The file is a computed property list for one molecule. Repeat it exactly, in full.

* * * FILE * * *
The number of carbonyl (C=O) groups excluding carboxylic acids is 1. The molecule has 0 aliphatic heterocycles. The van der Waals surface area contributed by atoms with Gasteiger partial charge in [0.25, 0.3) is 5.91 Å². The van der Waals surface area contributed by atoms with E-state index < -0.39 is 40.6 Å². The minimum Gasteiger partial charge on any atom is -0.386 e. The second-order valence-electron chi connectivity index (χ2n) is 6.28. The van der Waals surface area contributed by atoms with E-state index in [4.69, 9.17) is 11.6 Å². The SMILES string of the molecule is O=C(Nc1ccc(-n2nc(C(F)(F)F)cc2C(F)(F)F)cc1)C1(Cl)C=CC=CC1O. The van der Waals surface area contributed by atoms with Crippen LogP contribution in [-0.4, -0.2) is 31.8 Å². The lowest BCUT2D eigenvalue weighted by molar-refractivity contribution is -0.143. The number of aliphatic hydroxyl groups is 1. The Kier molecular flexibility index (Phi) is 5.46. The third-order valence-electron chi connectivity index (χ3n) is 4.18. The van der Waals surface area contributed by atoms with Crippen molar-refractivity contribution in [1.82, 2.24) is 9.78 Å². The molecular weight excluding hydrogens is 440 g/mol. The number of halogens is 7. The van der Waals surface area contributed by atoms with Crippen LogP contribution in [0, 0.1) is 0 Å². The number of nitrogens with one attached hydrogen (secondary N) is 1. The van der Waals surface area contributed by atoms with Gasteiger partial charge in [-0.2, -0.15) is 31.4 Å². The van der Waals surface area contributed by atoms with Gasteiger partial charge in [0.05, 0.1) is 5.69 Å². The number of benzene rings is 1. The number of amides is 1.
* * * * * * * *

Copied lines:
The number of carbonyl (C=O) groups excluding carboxylic acids is 1. The molecule has 0 aliphatic heterocycles. The van der Waals surface area contributed by atoms with Gasteiger partial charge in [0.25, 0.3) is 5.91 Å². The van der Waals surface area contributed by atoms with E-state index < -0.39 is 40.6 Å². The minimum Gasteiger partial charge on any atom is -0.386 e. The second-order valence-electron chi connectivity index (χ2n) is 6.28. The van der Waals surface area contributed by atoms with E-state index in [4.69, 9.17) is 11.6 Å². The SMILES string of the molecule is O=C(Nc1ccc(-n2nc(C(F)(F)F)cc2C(F)(F)F)cc1)C1(Cl)C=CC=CC1O. The van der Waals surface area contributed by atoms with Crippen LogP contribution in [-0.4, -0.2) is 31.8 Å². The lowest BCUT2D eigenvalue weighted by molar-refractivity contribution is -0.143. The number of aliphatic hydroxyl groups is 1. The Kier molecular flexibility index (Phi) is 5.46. The third-order valence-electron chi connectivity index (χ3n) is 4.18. The van der Waals surface area contributed by atoms with Crippen molar-refractivity contribution in [1.82, 2.24) is 9.78 Å². The molecular weight excluding hydrogens is 440 g/mol. The number of halogens is 7. The van der Waals surface area contributed by atoms with Crippen LogP contribution in [0, 0.1) is 0 Å². The number of nitrogens with one attached hydrogen (secondary N) is 1. The van der Waals surface area contributed by atoms with Gasteiger partial charge in [-0.2, -0.15) is 31.4 Å². The van der Waals surface area contributed by atoms with Gasteiger partial charge in [0.05, 0.1) is 5.69 Å². The number of benzene rings is 1. The number of amides is 1.